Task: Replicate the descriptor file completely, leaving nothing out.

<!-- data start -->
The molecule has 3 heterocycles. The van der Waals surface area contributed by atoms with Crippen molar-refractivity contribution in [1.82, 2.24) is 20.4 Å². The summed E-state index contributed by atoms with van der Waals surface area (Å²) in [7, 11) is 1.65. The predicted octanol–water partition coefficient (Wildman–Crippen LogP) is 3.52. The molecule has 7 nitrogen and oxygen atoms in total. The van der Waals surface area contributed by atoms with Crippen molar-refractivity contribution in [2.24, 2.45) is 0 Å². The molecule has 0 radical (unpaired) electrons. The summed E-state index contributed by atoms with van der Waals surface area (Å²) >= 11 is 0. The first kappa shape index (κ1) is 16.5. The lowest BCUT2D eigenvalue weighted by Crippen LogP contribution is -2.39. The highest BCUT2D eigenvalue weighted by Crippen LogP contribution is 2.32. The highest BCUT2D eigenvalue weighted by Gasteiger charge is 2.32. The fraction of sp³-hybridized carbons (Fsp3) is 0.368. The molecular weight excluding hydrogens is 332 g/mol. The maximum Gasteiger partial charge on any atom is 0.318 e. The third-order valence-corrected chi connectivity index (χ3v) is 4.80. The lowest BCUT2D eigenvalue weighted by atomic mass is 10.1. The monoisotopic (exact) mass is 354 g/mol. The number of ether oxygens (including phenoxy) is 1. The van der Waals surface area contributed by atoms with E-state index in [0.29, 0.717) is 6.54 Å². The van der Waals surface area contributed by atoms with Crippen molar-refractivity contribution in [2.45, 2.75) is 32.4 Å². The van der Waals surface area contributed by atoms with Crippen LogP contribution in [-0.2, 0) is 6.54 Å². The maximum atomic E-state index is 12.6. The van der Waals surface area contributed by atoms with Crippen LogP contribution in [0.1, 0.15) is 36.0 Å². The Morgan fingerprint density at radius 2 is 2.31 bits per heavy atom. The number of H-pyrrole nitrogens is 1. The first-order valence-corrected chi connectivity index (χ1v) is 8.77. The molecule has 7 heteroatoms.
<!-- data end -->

The molecule has 3 heterocycles. The van der Waals surface area contributed by atoms with Crippen molar-refractivity contribution in [1.82, 2.24) is 20.4 Å². The summed E-state index contributed by atoms with van der Waals surface area (Å²) in [7, 11) is 1.65. The predicted octanol–water partition coefficient (Wildman–Crippen LogP) is 3.52. The molecule has 7 nitrogen and oxygen atoms in total. The van der Waals surface area contributed by atoms with Crippen molar-refractivity contribution in [2.24, 2.45) is 0 Å². The molecule has 0 radical (unpaired) electrons. The summed E-state index contributed by atoms with van der Waals surface area (Å²) >= 11 is 0. The first kappa shape index (κ1) is 16.5. The lowest BCUT2D eigenvalue weighted by Crippen LogP contribution is -2.39. The highest BCUT2D eigenvalue weighted by Crippen LogP contribution is 2.32. The highest BCUT2D eigenvalue weighted by Gasteiger charge is 2.32. The fraction of sp³-hybridized carbons (Fsp3) is 0.368. The molecular weight excluding hydrogens is 332 g/mol. The maximum Gasteiger partial charge on any atom is 0.318 e. The third-order valence-corrected chi connectivity index (χ3v) is 4.80. The lowest BCUT2D eigenvalue weighted by atomic mass is 10.1. The monoisotopic (exact) mass is 354 g/mol. The number of ether oxygens (including phenoxy) is 1. The van der Waals surface area contributed by atoms with E-state index in [0.29, 0.717) is 6.54 Å². The van der Waals surface area contributed by atoms with Crippen molar-refractivity contribution in [2.45, 2.75) is 32.4 Å². The van der Waals surface area contributed by atoms with Crippen LogP contribution in [-0.2, 0) is 6.54 Å². The maximum atomic E-state index is 12.6. The van der Waals surface area contributed by atoms with Crippen LogP contribution in [0.1, 0.15) is 36.0 Å². The Morgan fingerprint density at radius 2 is 2.31 bits per heavy atom. The number of H-pyrrole nitrogens is 1. The first-order valence-corrected chi connectivity index (χ1v) is 8.77. The molecule has 7 heteroatoms.